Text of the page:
Returning to the subject of church control, we find that a Christian school under the thumb of a church will not in most cases be willing to teach God’s commandments, expand evangelistically, or offer the best product they can in the marketplace. More properly, typical Christian schools should be considered church schools rather than Christian schools. They exist to benefit their church. It is amazing to me how many Christians I speak to are nonplussed and offended at the very idea that serving the institutional church and serving God are not the same thing! Instead of pleasing God, the church school attempts to please the people of its church. A church-run school is designed to benefit the church first, the students second; to put it mildly, this is a conflict of interest.

A church-controlled school will also suffer due to the fact that churches are anti-capitalistic. The modern Christian sees poverty as virtue, so anyone who would dare make a profit from a Christian school is evil. This is socialism, boys and girls. The church’s proud disdain of lawful profit leads it to ignore basic capitalistic techniques in the operation of its school. Profit is disdained, but so are low prices. Enrollment is limited below that which would allow the school to break even. The church’s goal is to always leave the school begging, dependent on fundraising schemes and donations. Advertising is seen as a lowbrow technique. When the Christian school runs deep into debt, this is seen as evidence of its holiness.

Meanwhile, any school that does not take a similar vow of poverty is regarded as evil. When a school like Grace Community can reach more students for Christ and make money at it to boot, it will be despised by the larger Christian community. Grace Community Schools, competing in the marketplace, must produce a good product to be successful, in addition to providing excellent customer service. Our existence, unlike that of a church-run school, is tied to the quality of our work. We seek to please God and the families that depend on us, that’s it.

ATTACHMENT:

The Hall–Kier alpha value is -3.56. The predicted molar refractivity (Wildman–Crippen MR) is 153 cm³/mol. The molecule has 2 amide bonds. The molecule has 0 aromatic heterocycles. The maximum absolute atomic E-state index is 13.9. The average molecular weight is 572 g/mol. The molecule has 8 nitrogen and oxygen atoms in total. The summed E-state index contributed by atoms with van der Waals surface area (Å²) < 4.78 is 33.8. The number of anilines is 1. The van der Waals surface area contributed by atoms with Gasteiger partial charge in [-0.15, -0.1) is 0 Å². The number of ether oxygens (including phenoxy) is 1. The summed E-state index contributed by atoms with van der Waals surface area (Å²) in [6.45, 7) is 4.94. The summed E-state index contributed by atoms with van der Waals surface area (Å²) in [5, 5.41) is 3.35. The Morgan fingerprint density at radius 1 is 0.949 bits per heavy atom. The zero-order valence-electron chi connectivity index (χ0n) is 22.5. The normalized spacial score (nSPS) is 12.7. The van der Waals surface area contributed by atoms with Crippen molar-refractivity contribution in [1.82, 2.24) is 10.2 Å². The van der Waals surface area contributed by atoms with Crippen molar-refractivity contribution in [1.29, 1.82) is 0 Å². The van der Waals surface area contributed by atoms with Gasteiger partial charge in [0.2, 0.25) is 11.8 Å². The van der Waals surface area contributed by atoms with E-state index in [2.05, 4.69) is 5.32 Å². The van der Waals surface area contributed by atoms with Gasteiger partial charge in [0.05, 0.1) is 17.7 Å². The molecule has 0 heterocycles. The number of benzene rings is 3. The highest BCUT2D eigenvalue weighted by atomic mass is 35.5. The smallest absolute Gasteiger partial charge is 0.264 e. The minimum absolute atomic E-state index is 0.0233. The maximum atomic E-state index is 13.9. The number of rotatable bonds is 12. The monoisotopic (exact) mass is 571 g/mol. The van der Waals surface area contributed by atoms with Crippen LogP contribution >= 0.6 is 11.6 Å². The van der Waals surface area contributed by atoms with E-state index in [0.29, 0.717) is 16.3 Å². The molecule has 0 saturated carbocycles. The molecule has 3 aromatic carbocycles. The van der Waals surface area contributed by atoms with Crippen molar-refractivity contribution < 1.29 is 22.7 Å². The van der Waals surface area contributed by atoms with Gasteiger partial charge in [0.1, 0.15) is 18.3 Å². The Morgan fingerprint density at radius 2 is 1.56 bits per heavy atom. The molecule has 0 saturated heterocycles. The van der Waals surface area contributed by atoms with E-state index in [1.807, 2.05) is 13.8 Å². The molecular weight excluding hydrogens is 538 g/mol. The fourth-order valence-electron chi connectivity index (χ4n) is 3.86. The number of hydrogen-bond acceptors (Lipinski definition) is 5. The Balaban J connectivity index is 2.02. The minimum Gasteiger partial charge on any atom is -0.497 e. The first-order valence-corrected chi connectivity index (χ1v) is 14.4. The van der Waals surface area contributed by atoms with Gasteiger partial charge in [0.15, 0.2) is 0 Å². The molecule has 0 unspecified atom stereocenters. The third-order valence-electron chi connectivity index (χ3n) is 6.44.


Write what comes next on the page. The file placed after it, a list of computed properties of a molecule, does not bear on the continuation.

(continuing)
The church’s attitudes toward Christian schools and capitalism shouldn’t surprise me; after all, this was how I once thought. I grew up in the institutional church and never questioned such things before coming to Grace Community Schools. This has been standard church doctrine for decades. God had to lead me down a long road before I saw the light. The church, as an institution, is innately neither good nor evil. It is God-ordained, and must function in the sphere God has given it. When it oversteps its bounds, using the education of the children entrusted to it for its own purposes rather than God’s, we have a problem.

Christians’ blind willingness to give their children up to the institutional church is characteristic of modern attitudes. The Church is viewed as the seat of all things religious, and the state is the seat of all things secular. This is a very unbiblical dichotomy. Biblically, the church is not to be the center of education or socialization or even worship; that is the family’s primary responsibility. Church activities should not be substitutes for family activities. In many cases, socialization with peers at church is little or no better than socialization with public school friends would be. Education of a family’s children is always primarily the family’s (in particular, the father’s) responsibility, not the church’s. A father is not to relinquish spiritual authority to another institution, even a Christian one (and likely the church school is Christian in little more than name). An overemphasis on the church’s importance and sphere of operation is unhealthy. It produces children (and adults) with a warped view of reality. Just as the state is not to be central in society, neither is the church. Church schools will produce children whose first loyalty is to the church, and who believe the church is the source of all solutions to problems.


The Christian school is seen as the default solution to the problem of how best to educate children in the faith. Many Christian families look no further, to the detriment of their children. The state of the modern church and the inherent limitations in the Christian school, as currently operated, leave it a less than desirable choice. Those who want the ideal way to give their children a supremely Christian education must keep looking. A Christian education is like the pearl of great price, but in this case you won’t have to give up everything—in fact, you stand to gain a great deal. In the next chapter, I will discuss the ultimate in Christian education: the Grace Community School system